At the end of last month, President Donald Trump's innocent-enough typographical error "covfefe" became the most bizarre of memes. The National Spelling Bee champion was asked (and tried her best) to spell it on cable TV. White House Press Secretary Sean Spicer was asked to explain any hidden meaning. Rep. Mike Quigley of Illinois introduced the "COVFEFE Act" to archive presidential tweets. It became a synonym for a party. (Admittedly, I kind of liked this one.) And, weirdly enough, people got license plates of Trump's best-attempt to spell "coverage."
People got license plates--except in Georgia, where it's apparently been banned as a prohibited term for vanity plates, along with things like racial slurs, "KKK," and sexual references. Interestingly enough, variations of "covfefe," such as "c0vfefe" and "c0vf3f3," are also banned.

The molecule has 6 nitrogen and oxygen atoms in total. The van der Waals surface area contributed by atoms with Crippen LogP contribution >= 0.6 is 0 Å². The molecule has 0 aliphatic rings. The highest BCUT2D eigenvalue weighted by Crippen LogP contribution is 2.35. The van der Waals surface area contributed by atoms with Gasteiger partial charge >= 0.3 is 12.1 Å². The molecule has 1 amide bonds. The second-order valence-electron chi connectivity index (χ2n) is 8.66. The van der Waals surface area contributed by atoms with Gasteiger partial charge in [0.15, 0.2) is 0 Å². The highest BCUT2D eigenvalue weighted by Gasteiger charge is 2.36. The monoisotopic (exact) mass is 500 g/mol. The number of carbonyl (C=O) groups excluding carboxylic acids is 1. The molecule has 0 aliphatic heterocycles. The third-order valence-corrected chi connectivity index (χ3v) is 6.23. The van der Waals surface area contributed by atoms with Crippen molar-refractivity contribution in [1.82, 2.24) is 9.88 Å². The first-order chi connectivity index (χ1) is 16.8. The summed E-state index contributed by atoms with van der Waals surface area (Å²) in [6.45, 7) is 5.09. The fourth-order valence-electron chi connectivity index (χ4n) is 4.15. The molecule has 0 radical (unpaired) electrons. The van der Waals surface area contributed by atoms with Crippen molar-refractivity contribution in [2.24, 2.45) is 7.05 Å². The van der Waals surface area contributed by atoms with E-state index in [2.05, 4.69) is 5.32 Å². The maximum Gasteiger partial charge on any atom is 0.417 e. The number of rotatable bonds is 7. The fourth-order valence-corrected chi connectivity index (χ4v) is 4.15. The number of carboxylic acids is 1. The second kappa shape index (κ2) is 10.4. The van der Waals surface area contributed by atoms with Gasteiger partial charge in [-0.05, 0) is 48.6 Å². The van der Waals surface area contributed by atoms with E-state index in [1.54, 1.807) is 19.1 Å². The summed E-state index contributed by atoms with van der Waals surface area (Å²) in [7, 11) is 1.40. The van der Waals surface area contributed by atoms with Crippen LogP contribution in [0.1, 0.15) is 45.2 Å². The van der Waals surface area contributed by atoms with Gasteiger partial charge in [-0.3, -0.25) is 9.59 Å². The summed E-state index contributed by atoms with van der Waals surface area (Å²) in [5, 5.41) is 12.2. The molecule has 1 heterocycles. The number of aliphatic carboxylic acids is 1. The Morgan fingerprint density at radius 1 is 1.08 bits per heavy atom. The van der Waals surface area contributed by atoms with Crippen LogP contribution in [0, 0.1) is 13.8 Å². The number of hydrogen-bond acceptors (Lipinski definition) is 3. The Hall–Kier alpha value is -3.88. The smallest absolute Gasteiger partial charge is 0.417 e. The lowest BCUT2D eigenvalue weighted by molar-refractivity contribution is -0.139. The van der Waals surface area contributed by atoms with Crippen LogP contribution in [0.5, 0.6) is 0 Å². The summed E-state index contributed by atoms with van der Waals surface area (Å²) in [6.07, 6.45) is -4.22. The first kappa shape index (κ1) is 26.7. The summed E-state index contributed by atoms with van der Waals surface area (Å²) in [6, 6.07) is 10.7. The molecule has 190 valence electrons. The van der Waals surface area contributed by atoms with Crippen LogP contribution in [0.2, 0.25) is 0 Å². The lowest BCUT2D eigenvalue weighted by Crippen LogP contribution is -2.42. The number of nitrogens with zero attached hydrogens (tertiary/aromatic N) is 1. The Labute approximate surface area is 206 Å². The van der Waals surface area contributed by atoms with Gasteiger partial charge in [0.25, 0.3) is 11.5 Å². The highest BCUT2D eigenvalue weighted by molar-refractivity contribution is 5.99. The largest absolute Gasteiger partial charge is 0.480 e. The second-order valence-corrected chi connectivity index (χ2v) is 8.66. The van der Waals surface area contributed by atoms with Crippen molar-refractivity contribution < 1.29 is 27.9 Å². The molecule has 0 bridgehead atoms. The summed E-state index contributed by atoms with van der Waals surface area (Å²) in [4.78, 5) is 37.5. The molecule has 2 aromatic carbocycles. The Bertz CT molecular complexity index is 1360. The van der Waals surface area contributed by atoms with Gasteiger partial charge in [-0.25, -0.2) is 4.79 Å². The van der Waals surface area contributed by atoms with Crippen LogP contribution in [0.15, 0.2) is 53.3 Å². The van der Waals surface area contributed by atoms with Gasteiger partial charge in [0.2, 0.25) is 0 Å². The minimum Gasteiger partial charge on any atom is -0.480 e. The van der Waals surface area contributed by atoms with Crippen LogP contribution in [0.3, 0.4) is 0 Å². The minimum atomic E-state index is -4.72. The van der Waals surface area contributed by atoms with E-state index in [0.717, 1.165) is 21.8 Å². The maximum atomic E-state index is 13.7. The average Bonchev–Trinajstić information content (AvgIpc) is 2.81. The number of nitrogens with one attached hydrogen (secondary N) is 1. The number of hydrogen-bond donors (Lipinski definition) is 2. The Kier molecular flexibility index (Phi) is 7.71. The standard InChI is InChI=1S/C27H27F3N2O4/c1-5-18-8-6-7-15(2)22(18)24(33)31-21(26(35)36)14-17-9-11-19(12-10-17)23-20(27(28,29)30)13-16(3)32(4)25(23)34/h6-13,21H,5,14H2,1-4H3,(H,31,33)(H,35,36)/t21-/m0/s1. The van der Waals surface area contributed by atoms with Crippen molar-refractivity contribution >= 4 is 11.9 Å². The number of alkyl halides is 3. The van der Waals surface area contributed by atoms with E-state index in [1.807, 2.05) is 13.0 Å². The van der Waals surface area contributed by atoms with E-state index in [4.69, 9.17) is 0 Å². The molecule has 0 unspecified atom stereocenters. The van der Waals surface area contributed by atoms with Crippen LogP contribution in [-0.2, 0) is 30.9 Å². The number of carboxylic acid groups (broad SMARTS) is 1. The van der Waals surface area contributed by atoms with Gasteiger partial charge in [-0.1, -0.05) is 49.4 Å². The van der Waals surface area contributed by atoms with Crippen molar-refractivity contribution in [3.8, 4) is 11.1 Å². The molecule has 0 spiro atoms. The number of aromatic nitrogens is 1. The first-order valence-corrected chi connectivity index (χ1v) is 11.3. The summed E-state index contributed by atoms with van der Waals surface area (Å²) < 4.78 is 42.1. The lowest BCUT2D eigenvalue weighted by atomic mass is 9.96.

Seven variations of the nonsensical word tweeted by President Donald Trump appear on a list that the state provided to The Atlanta Journal-Constitution earlier this month, following the AJC’s request for a copy of the state’s list of banned license plates.
So, along with “H0TBODY,” “2SXC4U,” “BUTT,” “KKK” and “PERVERT” on the list of 8,000-plus banned plate combinations are “C0VFEFE,” “C0VFEF3,” “C0VFEVE,” “C0VF3FE,” “C0VF3F3,” “C0VVEFE” and “C0VVEFE.”
What a load of covfefe, I mean, really.
What's the use of banning a nonsense word? It's not a slur. It's not inappropriate. It's just a typo. This is a waste of the government's time.